COVID-19 Tips: How To Prevent Your Eye Glasses From Going Foggy While Wearing A Mask
: With almost 60 per cent of the world population having to wear mask now due to the COVID-19 pandemic, many like myself who wear spectacles or eye glasses have to navigate around the supermarkets, pharmacies or the pavements while dealing with fogged up glasses.
Individuals with glasses have learned the hard way during the coronavirus pandemic that wearing a face mask causes their glasses to fog up just about every time they exhale. While not a major issue, it’s quite annoying.
Fortunately for the bespectacled among us, there are ways to prevent condensation on your glasses while still following official guidelines on how to properly wear face masks.
Below are a few tips on how to overcome this problem and maintaining a clear view while wearing glasses and a face mask.
Water And Detergent
Physicians and healthcare professionals were on the front lines of this innovation long before the COVID-19 crisis as they wear face masks every day. They figured it out and codified this technique in a 2011 study published in the medical journal the Annals of The Royal College of Surgeons of England
The study recommends, “Immediately before wearing a face mask, wash the spectacles with soapy water and shake off the excess. Then let them air dry or gently dry off the lenses with a soft tissue before putting them back on. Now the spectacle lenses should not mist up when the face mask is worn.”
It is said that the soapy water creates a thin film that temporarily stops the surface tension that causes glasses to fog up from the breaths directed up by face masks, according to the study. It’s not a permanent solution, however, and must be repeated a few times a day.
Carpenters who have to wear safety goggles with dust masks have found that shaving cream is also effective in preventing condensation on glasses.
Commercial Anti-fog spray
Many online commerce sites offer these chemical sprays to stop moisture from collecting on your glasses. Competitive swimmers sometimes use similar sprays to prevent foggy goggles in the middle of a race.
Similar to soap and water, these sprays are designed to keep condensation from sticking to lenses. A quick word of caution: be careful before putting chemicals near your eyes. Defogging your glasses isn’t worth causing irritations that could affect your vision in more serious ways.
Use A Mask With A Flexible “nose”
Certain masks come with a metal nose clip that allows the wearer to limit the amount of moisture that comes in or out of the mask. If you’re sewing homemade masks, you can use flexible objects like hair grips, paper clips or pipe cleaners to create a fitted “nose”. It’s worth mentioning that they should be fastened tightly to ensure they don’t come out and scratch your face.
Partially Fold Down Part Of The Mask
Although this sounds like the easiest way to mitigate the problem, it’s not as simple as it sounds. Folding down the top quarter of a face mask provides extra space for your breath to escape before it hits your glasses. This method is championed by the Tokyo Metropolitan Police Department in Japan, and has gained traction through YouTube tutorials like one from Japanese channel C Channel. https://www.youtube.com/watch?time_continue=33&v=P23w0FWXISw&feature=emb_logo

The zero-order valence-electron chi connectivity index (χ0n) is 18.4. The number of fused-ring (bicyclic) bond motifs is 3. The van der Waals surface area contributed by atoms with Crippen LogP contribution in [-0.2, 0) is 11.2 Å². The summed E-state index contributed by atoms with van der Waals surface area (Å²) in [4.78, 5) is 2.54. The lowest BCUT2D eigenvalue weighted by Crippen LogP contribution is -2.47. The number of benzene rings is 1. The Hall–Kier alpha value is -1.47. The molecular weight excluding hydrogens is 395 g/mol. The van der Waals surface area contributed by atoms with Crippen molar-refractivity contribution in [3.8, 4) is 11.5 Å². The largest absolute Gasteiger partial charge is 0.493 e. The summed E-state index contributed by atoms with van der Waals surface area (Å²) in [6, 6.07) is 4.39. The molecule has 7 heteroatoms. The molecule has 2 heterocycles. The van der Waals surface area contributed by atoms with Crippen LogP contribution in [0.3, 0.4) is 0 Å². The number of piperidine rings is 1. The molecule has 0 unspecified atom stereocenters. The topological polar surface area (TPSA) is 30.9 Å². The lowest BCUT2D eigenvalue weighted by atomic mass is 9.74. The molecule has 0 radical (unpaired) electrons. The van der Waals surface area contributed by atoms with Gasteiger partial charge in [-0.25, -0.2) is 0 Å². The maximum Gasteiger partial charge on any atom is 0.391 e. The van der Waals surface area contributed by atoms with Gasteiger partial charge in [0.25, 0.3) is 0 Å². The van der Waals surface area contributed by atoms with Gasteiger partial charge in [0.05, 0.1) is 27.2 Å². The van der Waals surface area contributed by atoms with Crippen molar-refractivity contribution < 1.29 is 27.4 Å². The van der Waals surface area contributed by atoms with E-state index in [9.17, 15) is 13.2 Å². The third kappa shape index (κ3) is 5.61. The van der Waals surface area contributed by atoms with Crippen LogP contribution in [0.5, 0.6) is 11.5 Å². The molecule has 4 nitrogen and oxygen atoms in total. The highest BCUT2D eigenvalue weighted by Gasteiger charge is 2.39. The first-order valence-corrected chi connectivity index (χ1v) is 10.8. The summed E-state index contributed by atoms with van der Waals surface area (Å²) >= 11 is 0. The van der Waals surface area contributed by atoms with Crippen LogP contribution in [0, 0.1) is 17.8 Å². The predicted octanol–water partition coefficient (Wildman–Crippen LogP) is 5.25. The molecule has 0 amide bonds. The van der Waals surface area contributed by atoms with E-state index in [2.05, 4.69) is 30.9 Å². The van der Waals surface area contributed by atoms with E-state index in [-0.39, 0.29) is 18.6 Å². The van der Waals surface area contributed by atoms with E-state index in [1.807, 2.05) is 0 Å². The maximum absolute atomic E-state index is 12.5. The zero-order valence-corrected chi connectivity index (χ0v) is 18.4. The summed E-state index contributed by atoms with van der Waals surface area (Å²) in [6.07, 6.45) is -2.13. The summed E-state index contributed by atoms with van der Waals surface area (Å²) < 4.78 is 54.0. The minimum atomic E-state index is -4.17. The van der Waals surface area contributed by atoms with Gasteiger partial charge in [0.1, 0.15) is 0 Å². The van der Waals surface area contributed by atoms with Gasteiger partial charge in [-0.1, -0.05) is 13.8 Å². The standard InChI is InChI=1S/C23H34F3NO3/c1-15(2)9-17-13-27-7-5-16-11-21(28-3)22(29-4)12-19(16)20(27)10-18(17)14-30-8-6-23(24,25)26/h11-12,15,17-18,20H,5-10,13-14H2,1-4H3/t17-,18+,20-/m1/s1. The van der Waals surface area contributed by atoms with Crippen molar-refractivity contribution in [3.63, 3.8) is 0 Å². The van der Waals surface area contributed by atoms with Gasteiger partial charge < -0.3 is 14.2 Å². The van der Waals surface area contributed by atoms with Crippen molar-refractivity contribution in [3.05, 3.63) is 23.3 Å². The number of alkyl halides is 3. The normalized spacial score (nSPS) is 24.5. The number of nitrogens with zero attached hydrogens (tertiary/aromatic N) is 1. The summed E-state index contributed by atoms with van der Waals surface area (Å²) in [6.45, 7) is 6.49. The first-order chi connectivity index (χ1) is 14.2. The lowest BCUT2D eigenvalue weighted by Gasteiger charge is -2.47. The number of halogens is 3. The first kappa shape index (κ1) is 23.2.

Keep in mind, though, that this doesn’t work in masks containing metal noses and more importantly, it reduces the area covered by the mask.
Incorporating Folded Tissues
Another YouTube video also teaches us another way to keep glasses from fogging by folding a tissue into a rectangle and connecting it to the mask so it stays on the bridge of your nose. The tissue blocks and absorbs some of the moisture escaping the mask to keep lenses clear.
However, keeping the tissue in place can be tricky, and it’s vital to get it right the first time so you’re not constantly touching your face to adjust it.
Tape Your Mask.
Another option is to use white athletic or medical tape or even an adhesive bandage to seal the top of the mask around the bridge of your nose.
Dr Andrew Janowski, instructor of pediatric infectious diseases at Washington University School of Medicine St. Louis Children’s Hospital told Thailand Medical News, “This is something a lot of medical students learn early on when they’re using eye protection goggles.”
However do not use nonporous household tapes like packing tape or duct tape, which could irritate skin. Taping is a lot of work for a short trip outside, but might be warranted if you’re caring for a sick person.
Pull Up Your Mask.
Another easier tip for day-to-day mask wear is to use the weight of your glasses to block the air. Pull the mask up over the bridge of the nose as high as you can (make sure it’s still under your chin too) and let your glasses rest on top of the mask. I tried this and it works pretty well for me, but it depends on the shape and style of your eyewear.
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